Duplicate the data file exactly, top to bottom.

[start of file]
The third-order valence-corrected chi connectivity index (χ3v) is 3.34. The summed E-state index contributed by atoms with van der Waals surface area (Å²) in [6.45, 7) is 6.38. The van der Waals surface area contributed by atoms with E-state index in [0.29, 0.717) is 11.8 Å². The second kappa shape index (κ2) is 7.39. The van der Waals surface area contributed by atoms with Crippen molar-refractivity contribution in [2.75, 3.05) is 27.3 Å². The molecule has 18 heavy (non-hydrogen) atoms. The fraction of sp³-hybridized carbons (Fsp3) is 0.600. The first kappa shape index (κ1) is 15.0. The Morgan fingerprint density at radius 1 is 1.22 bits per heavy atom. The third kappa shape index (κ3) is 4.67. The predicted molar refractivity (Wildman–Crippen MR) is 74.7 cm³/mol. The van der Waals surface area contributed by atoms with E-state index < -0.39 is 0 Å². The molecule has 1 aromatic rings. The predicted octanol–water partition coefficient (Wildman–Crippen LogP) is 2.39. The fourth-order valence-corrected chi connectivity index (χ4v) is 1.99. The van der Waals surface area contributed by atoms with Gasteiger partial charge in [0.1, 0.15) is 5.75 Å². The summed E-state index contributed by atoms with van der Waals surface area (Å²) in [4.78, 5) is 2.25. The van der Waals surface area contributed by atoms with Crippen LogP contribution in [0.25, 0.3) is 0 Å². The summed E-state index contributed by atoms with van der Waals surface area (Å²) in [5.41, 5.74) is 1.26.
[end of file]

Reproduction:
The third-order valence-corrected chi connectivity index (χ3v) is 3.34. The summed E-state index contributed by atoms with van der Waals surface area (Å²) in [6.45, 7) is 6.38. The van der Waals surface area contributed by atoms with E-state index in [0.29, 0.717) is 11.8 Å². The second kappa shape index (κ2) is 7.39. The van der Waals surface area contributed by atoms with Crippen molar-refractivity contribution in [2.75, 3.05) is 27.3 Å². The molecule has 18 heavy (non-hydrogen) atoms. The fraction of sp³-hybridized carbons (Fsp3) is 0.600. The first kappa shape index (κ1) is 15.0. The Morgan fingerprint density at radius 1 is 1.22 bits per heavy atom. The third kappa shape index (κ3) is 4.67. The predicted molar refractivity (Wildman–Crippen MR) is 74.7 cm³/mol. The van der Waals surface area contributed by atoms with E-state index < -0.39 is 0 Å². The molecule has 1 aromatic rings. The predicted octanol–water partition coefficient (Wildman–Crippen LogP) is 2.39. The fourth-order valence-corrected chi connectivity index (χ4v) is 1.99. The van der Waals surface area contributed by atoms with Gasteiger partial charge in [0.1, 0.15) is 5.75 Å². The summed E-state index contributed by atoms with van der Waals surface area (Å²) in [4.78, 5) is 2.25. The van der Waals surface area contributed by atoms with Crippen LogP contribution in [0.25, 0.3) is 0 Å². The summed E-state index contributed by atoms with van der Waals surface area (Å²) in [5.41, 5.74) is 1.26.